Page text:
Sarah Mouton Dowdy
A recent study suggests that selective breeding has significantly altered the anatomy of dogs brains.
Bianca/stock.adobe.comWhy they did it
Humans have been breeding dogs for thousands of years, but it wasn't until recently that someone thought to ask if human preferences for certain canine traits have affected brain anatomy.
That someone is Erin Hecht, PhD, an assistant professor of neuroscience from Harvard University. She found inspiration as a graduate student at Emory University while watching a nature program about domestic dogs and selectively bred Russian foxes. According to an interview with The Harvard Gazette, Hecht was surprised to learn that the scientists were only concerned with genetics and evolution-not neuroscience. “I thought, ‘How is this possible? No one's thought about looking at their brains,” she told the Gazette.
What they did
Eager to fill in the gap, Hecht reached out to Marc Kent, DVM, DACVIM, a professor of small animal neurology at the University of Georgia College of Veterinary Medicine, who gave her access to magnetic resonance imaging (MRI) scans from dozens of his canine patients.
“The first question we wanted to ask was, are the brains of different breeds of dogs different?” Hecht said in an interview with The Washington Post. And after analyzing the MRIs of 62 dogs representing 33 breeds, she and her colleagues found that their brains are indeed different, that the differences aren't randomly distributed and that the differences aren't caused by variations in brain size, body size or skull shape.
What they found
The researchers discovered that neuroanatomic variation is focused in specific networks of the brain that significantly correlate with behavioral specializations like sight hunting, scent hunting, guarding and companionship. They also note that most of the variation was observed in the terminal branches of the phylogenetic tree, which indicates strong, recent selection in individual breeds. “Together,” the researchers conclude in the abstract, “these results establish that brain anatomy varies significantly in dogs, likely due to human-applied selection for behavior.”
In a Washington Post interview, Jeffrey Stevens, PhD, director of the University of Nebraska's Canine Cognition and Human Interaction Lab, discussed some of the study's limitations. For starters, he explained that not everyone is convinced of the usefulness of mapping behaviors to breeds because individuals within the same breed can vary a lot. Stevens also noted that the dogs weren't performing breed-specific tasks at the time of their MRI scans, calling into question whether any big conclusions linking breed and behavior can be drawn.
Further potential limitations stem from the fact that all of the research participants were house pets, not working dogs that regularly put their breed-specific talents to serious use. This fact is important because, as Dr. Hecht explained to The Washington Post, studies have shown that the brain changes as it learns a new language or motor skill. In other words, the brain anatomy of an old English sheepdog who spends his days herding sheep in the New Zealand countryside could look very different from that of an old English sheepdog who lives the life of a pampered Instagram darling in a Chicago apartment (lending further support to Stevens' first concern). With this in mind, Stevens suggested that a future focus on working dogs could reveal even stronger correlations.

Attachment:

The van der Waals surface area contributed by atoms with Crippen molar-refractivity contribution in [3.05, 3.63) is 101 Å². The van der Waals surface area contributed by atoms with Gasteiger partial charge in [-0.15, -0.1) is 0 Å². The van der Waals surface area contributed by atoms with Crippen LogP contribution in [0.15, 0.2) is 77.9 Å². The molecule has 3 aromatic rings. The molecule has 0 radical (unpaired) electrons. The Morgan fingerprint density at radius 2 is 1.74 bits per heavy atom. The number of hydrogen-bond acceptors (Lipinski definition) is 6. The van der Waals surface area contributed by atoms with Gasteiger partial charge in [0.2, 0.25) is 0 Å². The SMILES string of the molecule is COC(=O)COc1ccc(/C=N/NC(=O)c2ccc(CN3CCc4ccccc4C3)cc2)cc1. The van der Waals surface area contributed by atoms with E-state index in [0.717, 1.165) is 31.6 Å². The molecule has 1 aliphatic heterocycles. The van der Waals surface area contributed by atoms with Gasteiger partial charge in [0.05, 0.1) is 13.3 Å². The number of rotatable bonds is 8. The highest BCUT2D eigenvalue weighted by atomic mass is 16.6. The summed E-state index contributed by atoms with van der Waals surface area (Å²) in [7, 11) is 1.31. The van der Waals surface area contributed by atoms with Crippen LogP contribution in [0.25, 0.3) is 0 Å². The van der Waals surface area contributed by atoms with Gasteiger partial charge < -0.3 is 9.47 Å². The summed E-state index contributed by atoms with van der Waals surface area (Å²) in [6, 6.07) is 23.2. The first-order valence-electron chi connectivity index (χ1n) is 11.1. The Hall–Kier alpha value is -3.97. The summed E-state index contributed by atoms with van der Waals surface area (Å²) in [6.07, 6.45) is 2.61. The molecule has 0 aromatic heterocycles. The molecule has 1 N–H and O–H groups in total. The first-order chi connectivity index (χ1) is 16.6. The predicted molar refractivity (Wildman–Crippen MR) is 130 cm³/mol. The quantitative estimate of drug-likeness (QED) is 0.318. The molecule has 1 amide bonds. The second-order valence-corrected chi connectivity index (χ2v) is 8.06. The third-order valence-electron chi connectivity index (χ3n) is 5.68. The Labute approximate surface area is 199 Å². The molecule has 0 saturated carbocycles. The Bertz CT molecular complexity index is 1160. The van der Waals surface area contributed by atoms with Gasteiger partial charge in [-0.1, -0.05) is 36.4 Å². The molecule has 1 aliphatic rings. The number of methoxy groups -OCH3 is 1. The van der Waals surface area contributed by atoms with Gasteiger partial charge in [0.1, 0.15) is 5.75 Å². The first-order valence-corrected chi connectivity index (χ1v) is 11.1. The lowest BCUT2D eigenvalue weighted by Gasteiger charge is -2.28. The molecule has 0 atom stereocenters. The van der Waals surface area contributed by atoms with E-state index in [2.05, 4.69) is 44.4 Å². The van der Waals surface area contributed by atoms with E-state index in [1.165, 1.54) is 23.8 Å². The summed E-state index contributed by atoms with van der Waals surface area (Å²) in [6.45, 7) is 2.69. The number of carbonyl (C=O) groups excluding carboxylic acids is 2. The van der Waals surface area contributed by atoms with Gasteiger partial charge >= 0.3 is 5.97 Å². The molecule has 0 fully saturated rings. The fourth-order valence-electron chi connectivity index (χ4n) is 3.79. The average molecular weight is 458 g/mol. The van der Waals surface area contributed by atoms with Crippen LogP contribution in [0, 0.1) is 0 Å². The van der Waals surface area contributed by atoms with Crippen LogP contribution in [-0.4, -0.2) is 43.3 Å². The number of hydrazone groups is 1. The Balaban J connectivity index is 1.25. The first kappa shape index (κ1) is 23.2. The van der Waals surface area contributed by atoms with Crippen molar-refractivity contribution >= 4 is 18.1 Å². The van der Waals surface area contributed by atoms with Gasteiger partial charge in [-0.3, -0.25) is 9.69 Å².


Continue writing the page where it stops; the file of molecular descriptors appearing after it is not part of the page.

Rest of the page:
Speaking of the future, Hecht, whose lab also studies brain evolution in humans, told The Harvard Gazette that further research on dog brains could provide insight into the brains of their masters-an idea that wasn't taken very seriously by other scientists and funding agencies when Hecht first began her research back in 2012. Using border collies as an example (perhaps because she has two of her own), she explained that while they're remarkable herders, they aren't born knowing how to herd.
“Learning plays a crucial role, but there's clearly something about herding that's already in their brains when they are born,” she said. “It's not innate behavior, it's a predisposition to learn that behavior. That's analogous to what goes on with humans with language. They don't pop out of the womb being able to speak, but clearly all humans are predisposed in a very significant way to learn language. If we can figure out how evolution got those skills into dog brains, it might help us understand how humans evolved the skills that separate us from other animals.”
Hecht is now specifically studying working dogs-both champions and their less successful littermates-in an attempt to better understand how dog brain anatomy has been shaped by recent evolution. “We're looking for animals raised in the same environment where, for whatever reason, one has excelled and one dropped out,” she told the Gazette.
Dr. Hecht's study was published in The Journal of Neuroscience. To read the abstract, click here.
1. Hecht EE, Smaers JB, Dunn WD, et al. Significant neuroanatomical variation among domestic dog breeds. J Neurosci 2019;39(39):7748-7758.
Sarah Mouton Dowdy, a former associate content specialist for dvm360.com, is a freelance writer and editor in Kansas City, Missouri.